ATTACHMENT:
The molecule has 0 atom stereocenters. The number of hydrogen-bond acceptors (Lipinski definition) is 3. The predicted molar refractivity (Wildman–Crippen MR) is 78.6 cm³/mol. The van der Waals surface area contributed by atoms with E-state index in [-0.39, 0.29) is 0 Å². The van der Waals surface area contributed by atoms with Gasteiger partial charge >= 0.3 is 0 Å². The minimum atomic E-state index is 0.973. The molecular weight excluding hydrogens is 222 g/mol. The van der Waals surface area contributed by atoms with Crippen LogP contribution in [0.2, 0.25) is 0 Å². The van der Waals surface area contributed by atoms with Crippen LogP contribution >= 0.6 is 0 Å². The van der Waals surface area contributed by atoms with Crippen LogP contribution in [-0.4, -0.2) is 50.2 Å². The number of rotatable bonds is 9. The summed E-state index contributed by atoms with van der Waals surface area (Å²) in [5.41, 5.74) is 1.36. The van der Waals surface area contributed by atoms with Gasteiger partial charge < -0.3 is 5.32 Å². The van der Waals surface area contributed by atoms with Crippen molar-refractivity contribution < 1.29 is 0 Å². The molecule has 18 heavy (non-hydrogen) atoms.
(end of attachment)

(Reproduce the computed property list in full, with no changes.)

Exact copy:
The molecule has 0 atom stereocenters. The number of hydrogen-bond acceptors (Lipinski definition) is 3. The predicted molar refractivity (Wildman–Crippen MR) is 78.6 cm³/mol. The van der Waals surface area contributed by atoms with E-state index in [-0.39, 0.29) is 0 Å². The van der Waals surface area contributed by atoms with Gasteiger partial charge >= 0.3 is 0 Å². The minimum atomic E-state index is 0.973. The molecular weight excluding hydrogens is 222 g/mol. The van der Waals surface area contributed by atoms with Crippen LogP contribution in [0.2, 0.25) is 0 Å². The van der Waals surface area contributed by atoms with Crippen LogP contribution >= 0.6 is 0 Å². The van der Waals surface area contributed by atoms with Crippen LogP contribution in [-0.4, -0.2) is 50.2 Å². The number of rotatable bonds is 9. The summed E-state index contributed by atoms with van der Waals surface area (Å²) in [5.41, 5.74) is 1.36. The van der Waals surface area contributed by atoms with Gasteiger partial charge < -0.3 is 5.32 Å². The van der Waals surface area contributed by atoms with Crippen molar-refractivity contribution < 1.29 is 0 Å². The molecule has 18 heavy (non-hydrogen) atoms.